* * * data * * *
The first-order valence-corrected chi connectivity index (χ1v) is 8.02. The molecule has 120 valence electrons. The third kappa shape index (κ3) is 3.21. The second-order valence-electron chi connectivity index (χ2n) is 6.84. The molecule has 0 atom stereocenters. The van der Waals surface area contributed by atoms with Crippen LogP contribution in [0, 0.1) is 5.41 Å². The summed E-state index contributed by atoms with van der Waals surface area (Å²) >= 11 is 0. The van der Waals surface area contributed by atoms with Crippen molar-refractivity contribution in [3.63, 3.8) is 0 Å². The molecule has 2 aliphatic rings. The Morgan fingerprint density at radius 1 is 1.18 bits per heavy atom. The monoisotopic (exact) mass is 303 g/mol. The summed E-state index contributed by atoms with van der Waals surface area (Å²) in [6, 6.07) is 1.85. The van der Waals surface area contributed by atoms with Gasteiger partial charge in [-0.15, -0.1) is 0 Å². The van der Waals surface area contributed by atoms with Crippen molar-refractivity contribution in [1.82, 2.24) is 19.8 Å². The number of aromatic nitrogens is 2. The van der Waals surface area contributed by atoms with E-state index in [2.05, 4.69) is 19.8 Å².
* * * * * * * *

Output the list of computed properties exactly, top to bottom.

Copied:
The first-order valence-corrected chi connectivity index (χ1v) is 8.02. The molecule has 120 valence electrons. The third kappa shape index (κ3) is 3.21. The second-order valence-electron chi connectivity index (χ2n) is 6.84. The molecule has 0 atom stereocenters. The van der Waals surface area contributed by atoms with Crippen LogP contribution in [0, 0.1) is 5.41 Å². The summed E-state index contributed by atoms with van der Waals surface area (Å²) >= 11 is 0. The van der Waals surface area contributed by atoms with Crippen molar-refractivity contribution in [3.63, 3.8) is 0 Å². The molecule has 2 aliphatic rings. The Morgan fingerprint density at radius 1 is 1.18 bits per heavy atom. The monoisotopic (exact) mass is 303 g/mol. The summed E-state index contributed by atoms with van der Waals surface area (Å²) in [6, 6.07) is 1.85. The van der Waals surface area contributed by atoms with Gasteiger partial charge in [-0.15, -0.1) is 0 Å². The van der Waals surface area contributed by atoms with Crippen molar-refractivity contribution in [1.82, 2.24) is 19.8 Å². The number of aromatic nitrogens is 2. The van der Waals surface area contributed by atoms with E-state index in [2.05, 4.69) is 19.8 Å².